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Review on the use of essential oils in compression ignition engines

posted on 2021-05-12, 00:27 authored by SM Ashrafur Rahman, TJ Rainey, ZD Ristovski, A Dowell, MA Islam, Md Nurun NabiMd Nurun Nabi, RJ Brown
Essential oils are obtained from the non-fatty parts of a plant, such as the roots, bark, leaves, stems and flowers. These oils are mainly used in the natural medicine sector due to claimed health benefits, as well as the flavouring and fragrance sector, and the market has experienced rapid growth in recent years. The high quality required of the products leads to a very significant low-value waste stream, which is available for use in the transport and agricultural sectors. The use of essential oils in the compression ignition (CI) engine is a concept that has not yet been explored thoroughly. This paper analyses the available literature on the effect of essential oils and their blends on the performance, combustion characteristics and emission parameters of the CI engine. Regarding their properties, essential oils have similar properties to neat diesel. Engine performance using several essential oils and their blends improve brake thermal efficiency (BTE) and reduce brake-specific fuel consumption. A significant reduction in particulate matter (PM) emissions along with reduced hydrocarbon and carbon monoxide emissions has been reported in the literature. Furthermore, essential oils and their blends increase peak cylinder pressure and heat release rate (HRR) compared to neat diesel and biodiesel. However, most of the literature reported increased emissions of nitrogen oxides attributed to the lower cetane number and higher oxygen content. Due to having a low cetane number, essential oils can be used in CI engines by blending with either diesel or biodiesel. The rapid growth of the essential oil sector increases the likelihood of their utilization in CI engines in the future.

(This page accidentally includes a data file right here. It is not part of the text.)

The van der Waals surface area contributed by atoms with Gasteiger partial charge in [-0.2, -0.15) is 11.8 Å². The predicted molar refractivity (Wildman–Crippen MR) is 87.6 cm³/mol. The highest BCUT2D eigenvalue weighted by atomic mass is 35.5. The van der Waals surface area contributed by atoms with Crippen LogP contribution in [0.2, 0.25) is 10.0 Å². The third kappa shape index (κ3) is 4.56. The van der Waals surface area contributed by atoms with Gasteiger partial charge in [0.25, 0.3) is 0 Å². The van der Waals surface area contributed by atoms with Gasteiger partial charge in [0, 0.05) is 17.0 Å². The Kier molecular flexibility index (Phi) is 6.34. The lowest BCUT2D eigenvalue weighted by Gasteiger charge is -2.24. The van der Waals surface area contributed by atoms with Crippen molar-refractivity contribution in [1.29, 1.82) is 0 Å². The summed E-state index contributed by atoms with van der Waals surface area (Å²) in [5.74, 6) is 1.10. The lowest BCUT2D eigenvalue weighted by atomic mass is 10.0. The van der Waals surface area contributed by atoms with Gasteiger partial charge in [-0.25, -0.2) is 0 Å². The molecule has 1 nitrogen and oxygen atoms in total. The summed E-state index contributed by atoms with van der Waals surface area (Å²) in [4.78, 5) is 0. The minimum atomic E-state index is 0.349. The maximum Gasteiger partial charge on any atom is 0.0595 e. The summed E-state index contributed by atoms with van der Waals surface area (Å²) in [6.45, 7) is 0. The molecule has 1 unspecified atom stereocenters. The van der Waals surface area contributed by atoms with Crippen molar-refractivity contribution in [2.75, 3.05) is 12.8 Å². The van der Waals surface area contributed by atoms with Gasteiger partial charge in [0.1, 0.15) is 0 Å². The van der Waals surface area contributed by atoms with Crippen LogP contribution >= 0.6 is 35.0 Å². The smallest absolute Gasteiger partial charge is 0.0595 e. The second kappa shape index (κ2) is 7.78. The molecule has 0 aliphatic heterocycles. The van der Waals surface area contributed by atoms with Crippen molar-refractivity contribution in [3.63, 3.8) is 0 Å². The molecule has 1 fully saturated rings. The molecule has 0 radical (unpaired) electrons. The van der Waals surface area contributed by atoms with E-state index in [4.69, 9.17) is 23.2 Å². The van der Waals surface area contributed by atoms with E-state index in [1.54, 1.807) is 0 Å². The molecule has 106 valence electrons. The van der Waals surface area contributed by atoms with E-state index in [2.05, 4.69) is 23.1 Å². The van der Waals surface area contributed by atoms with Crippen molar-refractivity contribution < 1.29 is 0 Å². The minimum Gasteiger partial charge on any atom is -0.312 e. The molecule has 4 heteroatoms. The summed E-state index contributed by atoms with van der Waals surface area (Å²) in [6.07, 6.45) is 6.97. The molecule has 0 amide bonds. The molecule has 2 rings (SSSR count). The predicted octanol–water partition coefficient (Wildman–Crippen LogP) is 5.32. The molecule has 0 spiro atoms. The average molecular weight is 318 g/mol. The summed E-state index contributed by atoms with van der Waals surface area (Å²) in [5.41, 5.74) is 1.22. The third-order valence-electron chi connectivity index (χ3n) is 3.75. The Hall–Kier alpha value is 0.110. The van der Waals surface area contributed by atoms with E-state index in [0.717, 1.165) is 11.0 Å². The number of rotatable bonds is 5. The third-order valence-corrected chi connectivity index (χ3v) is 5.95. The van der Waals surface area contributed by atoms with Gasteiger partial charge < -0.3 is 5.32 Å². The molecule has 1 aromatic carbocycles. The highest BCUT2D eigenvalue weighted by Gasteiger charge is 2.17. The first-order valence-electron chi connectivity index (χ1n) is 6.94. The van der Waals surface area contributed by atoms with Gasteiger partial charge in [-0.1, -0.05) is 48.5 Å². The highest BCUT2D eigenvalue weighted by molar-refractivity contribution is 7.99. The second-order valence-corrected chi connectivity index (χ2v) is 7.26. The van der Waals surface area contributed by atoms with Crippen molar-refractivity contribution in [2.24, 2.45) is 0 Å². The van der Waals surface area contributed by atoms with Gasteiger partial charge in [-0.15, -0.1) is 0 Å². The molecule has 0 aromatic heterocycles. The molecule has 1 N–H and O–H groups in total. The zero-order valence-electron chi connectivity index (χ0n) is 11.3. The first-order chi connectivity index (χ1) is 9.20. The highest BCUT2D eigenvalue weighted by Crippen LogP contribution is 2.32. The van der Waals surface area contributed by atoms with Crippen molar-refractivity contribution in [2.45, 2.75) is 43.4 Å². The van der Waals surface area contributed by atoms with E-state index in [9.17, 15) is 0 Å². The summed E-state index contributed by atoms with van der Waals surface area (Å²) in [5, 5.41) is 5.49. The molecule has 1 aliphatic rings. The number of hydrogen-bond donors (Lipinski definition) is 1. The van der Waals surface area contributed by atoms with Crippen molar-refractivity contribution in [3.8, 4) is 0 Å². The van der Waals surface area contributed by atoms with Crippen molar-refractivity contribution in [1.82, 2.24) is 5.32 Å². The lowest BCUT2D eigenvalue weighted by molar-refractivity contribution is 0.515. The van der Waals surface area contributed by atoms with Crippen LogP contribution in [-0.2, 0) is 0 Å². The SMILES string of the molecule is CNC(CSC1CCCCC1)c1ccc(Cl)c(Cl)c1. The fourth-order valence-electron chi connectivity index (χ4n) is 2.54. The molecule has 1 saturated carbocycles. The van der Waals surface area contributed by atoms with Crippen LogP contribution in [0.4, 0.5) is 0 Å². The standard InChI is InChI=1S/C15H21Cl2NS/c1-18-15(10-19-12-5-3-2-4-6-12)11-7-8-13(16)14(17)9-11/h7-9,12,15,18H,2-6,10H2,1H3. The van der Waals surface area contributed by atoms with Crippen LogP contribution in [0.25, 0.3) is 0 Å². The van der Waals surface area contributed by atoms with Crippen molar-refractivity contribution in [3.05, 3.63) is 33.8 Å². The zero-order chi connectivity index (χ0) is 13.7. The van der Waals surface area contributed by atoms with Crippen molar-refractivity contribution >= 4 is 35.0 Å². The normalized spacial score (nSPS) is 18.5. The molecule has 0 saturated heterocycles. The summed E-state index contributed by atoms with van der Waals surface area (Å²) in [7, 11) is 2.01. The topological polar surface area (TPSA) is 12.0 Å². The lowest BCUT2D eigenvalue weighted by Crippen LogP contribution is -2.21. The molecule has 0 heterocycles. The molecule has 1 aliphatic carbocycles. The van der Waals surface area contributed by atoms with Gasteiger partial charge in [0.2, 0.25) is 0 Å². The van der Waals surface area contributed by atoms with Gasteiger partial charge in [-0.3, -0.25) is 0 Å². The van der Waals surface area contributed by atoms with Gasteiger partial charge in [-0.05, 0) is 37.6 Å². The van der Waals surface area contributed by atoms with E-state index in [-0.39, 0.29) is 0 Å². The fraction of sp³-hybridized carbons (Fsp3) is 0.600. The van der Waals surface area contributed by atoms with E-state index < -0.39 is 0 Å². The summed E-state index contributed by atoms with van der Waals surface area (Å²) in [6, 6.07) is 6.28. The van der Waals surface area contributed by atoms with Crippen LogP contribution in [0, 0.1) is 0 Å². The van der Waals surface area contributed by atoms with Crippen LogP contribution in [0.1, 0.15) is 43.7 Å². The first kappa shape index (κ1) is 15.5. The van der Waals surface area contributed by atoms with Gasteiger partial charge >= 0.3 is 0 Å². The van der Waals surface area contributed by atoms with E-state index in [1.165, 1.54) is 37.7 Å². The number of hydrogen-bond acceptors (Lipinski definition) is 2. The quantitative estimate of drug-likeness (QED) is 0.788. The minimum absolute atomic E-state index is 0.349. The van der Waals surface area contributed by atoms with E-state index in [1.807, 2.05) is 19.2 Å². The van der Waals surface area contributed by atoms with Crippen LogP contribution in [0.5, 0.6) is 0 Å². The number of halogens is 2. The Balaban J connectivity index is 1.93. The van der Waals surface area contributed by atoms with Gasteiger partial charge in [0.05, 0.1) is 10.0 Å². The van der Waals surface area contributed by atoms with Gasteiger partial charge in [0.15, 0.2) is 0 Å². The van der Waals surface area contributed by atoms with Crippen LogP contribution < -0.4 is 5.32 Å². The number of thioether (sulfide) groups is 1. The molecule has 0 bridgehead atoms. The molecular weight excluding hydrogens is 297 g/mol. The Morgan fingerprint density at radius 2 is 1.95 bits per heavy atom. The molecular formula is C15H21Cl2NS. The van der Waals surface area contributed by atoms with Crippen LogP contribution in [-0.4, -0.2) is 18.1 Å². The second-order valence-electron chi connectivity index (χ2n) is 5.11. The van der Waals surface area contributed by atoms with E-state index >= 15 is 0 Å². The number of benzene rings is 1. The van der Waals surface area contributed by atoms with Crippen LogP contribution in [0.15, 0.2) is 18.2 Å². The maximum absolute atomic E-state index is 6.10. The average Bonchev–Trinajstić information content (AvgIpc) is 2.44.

Agarwal AK; Gautam A; Sharma N; Singh AP

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Open Access

  • No

External Author Affiliations

Queensland University of Technology; Southern Cross University

Era Eligible

  • Yes

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Methanol and the alternate fuel economy